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J Clin Oncol. 2009 Jan 10;27(2):176-85. doi: 10.1200/JCO.2008.17.9945. Epub 2008 Dec 8.

Insulin, the insulin-like growth factor axis, and mortality in patients with nonmetastatic colorectal cancer.

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  • 1Department of Medical Oncology, Dana-Farber Cancer Institute, 44 Binney St, Boston, MA 02115, USA.



Obesity, sedentary lifestyle, and Western dietary pattern have been linked to increased risk of cancer recurrence and mortality among patients with surgically resected colorectal cancer. Excess energy balance leads to increased circulating insulin and depressed levels of circulating insulin-like growth factor binding protein (IGFBP) -1, which promote cancer cell growth in preclinical models.


Among 373 patients diagnosed with nonmetastatic colorectal cancer between 1991 and 2004, we performed a prospective observational study nested within two large US cohorts to evaluate the association between mortality and prediagnosis circulating C-peptide (a marker of insulin secretion), IGFBP-1, insulin-like growth factor-I (IGF-I), and IGFBP-3.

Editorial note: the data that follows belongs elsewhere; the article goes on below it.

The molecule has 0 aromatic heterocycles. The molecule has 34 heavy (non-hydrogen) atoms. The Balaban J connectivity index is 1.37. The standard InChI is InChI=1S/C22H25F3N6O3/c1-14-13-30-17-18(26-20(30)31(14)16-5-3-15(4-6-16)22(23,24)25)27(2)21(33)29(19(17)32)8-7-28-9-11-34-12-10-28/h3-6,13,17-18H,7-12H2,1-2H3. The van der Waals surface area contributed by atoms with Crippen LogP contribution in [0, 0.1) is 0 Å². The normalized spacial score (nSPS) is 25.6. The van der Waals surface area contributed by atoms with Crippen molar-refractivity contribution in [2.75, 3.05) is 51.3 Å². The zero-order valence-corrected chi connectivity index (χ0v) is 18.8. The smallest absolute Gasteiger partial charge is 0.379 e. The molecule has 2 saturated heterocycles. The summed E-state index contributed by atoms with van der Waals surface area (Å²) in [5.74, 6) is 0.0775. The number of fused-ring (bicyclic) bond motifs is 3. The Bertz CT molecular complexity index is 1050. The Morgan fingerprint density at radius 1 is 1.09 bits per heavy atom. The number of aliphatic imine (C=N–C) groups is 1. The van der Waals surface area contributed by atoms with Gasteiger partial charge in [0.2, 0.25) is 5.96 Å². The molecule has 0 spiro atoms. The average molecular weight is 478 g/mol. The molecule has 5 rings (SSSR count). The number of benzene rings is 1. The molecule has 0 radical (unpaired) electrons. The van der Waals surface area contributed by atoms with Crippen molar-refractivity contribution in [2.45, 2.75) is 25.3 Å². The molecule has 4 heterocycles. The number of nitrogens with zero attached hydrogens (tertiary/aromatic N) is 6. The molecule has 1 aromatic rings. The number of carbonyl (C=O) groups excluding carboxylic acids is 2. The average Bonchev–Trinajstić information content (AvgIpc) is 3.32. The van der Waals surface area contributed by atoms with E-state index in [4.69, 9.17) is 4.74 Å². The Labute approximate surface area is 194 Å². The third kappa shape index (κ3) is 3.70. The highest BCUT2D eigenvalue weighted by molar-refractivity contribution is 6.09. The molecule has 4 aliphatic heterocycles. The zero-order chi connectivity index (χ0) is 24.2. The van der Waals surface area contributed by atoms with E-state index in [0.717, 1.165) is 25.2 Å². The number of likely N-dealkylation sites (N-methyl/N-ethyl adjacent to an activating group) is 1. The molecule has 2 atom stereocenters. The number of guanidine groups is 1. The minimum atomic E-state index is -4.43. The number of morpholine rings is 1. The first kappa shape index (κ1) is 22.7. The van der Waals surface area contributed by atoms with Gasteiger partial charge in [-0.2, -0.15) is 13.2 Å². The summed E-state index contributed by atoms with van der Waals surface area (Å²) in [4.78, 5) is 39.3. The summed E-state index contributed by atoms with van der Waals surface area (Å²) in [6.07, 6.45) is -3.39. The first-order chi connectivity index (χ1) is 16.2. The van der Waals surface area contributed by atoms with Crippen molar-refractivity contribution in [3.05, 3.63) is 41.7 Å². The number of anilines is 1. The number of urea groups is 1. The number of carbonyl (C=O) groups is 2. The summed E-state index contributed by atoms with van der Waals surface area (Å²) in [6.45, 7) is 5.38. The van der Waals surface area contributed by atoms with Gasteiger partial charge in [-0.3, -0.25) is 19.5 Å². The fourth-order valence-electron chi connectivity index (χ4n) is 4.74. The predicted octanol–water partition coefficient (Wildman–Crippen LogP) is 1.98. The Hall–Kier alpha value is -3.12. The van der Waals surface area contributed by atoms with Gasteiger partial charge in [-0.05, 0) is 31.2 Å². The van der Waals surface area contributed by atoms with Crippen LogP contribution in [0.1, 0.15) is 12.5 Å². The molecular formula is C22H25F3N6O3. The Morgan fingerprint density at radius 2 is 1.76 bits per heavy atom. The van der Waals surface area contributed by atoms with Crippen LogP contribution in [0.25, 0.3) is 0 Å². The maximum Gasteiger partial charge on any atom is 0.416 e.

Compared with patients in the bottom quartile, patients in the top quartile of plasma C-peptide had an age-adjusted hazard ratio (HR) for death of 1.87 (95% CI, 1.04 to 3.36; P = .03 for trend), whereas those in the top quartile of circulating IGFBP-1 had a significant reduction in mortality (HR = 0.48; 95% CI, 0.28 to 0.84; P = .02 for trend). Little change in these estimates was noted after adjusting for other covariates known or suspected to influence survival. No associations were noted between mortality and IGF-I or IGFBP-3, which are two components of the IGF axis not closely correlated with lifestyle factors.


Among patients with surgically resected colorectal cancer, higher levels of prediagnosis plasma C-peptide and lower levels of prediagnosis plasma IGFBP-1 were associated with increased mortality. Circulating insulin and IGFBP-1 are potential mediators of the association between lifestyle factors and mortality after colorectal cancer resection.

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